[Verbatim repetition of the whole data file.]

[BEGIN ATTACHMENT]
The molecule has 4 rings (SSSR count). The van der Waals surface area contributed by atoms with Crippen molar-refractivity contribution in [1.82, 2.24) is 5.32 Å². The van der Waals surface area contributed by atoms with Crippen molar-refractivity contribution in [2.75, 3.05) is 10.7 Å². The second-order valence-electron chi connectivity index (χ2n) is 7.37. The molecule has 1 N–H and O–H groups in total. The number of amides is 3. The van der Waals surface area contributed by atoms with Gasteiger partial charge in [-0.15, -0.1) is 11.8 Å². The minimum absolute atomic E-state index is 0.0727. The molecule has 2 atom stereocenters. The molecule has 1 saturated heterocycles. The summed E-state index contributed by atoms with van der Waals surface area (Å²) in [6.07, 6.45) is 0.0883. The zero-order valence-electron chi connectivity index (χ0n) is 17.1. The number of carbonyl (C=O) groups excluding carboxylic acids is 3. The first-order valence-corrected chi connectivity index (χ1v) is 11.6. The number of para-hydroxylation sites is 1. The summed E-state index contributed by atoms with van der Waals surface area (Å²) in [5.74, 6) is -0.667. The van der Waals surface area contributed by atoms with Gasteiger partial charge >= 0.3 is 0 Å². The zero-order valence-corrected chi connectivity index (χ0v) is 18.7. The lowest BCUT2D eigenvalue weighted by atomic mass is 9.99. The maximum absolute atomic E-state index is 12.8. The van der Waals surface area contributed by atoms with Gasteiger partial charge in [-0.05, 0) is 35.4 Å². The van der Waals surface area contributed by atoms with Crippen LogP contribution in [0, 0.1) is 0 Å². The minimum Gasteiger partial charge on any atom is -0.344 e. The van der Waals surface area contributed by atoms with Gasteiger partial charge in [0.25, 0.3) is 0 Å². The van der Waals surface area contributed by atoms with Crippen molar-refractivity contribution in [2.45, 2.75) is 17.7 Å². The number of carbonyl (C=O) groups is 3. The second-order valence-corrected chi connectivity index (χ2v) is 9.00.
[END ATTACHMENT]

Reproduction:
The molecule has 4 rings (SSSR count). The van der Waals surface area contributed by atoms with Crippen molar-refractivity contribution in [1.82, 2.24) is 5.32 Å². The van der Waals surface area contributed by atoms with Crippen molar-refractivity contribution in [2.75, 3.05) is 10.7 Å². The second-order valence-electron chi connectivity index (χ2n) is 7.37. The molecule has 1 N–H and O–H groups in total. The number of amides is 3. The van der Waals surface area contributed by atoms with Gasteiger partial charge in [-0.15, -0.1) is 11.8 Å². The minimum absolute atomic E-state index is 0.0727. The molecule has 2 atom stereocenters. The molecule has 1 saturated heterocycles. The summed E-state index contributed by atoms with van der Waals surface area (Å²) in [6.07, 6.45) is 0.0883. The zero-order valence-electron chi connectivity index (χ0n) is 17.1. The number of carbonyl (C=O) groups excluding carboxylic acids is 3. The first-order valence-corrected chi connectivity index (χ1v) is 11.6. The number of para-hydroxylation sites is 1. The summed E-state index contributed by atoms with van der Waals surface area (Å²) in [5.74, 6) is -0.667. The van der Waals surface area contributed by atoms with Gasteiger partial charge >= 0.3 is 0 Å². The zero-order valence-corrected chi connectivity index (χ0v) is 18.7. The lowest BCUT2D eigenvalue weighted by atomic mass is 9.99. The maximum absolute atomic E-state index is 12.8. The van der Waals surface area contributed by atoms with Gasteiger partial charge in [-0.05, 0) is 35.4 Å². The van der Waals surface area contributed by atoms with Crippen LogP contribution in [0, 0.1) is 0 Å². The minimum Gasteiger partial charge on any atom is -0.344 e. The van der Waals surface area contributed by atoms with Gasteiger partial charge in [0.25, 0.3) is 0 Å². The van der Waals surface area contributed by atoms with Crippen molar-refractivity contribution in [2.45, 2.75) is 17.7 Å². The number of carbonyl (C=O) groups is 3. The second-order valence-corrected chi connectivity index (χ2v) is 9.00.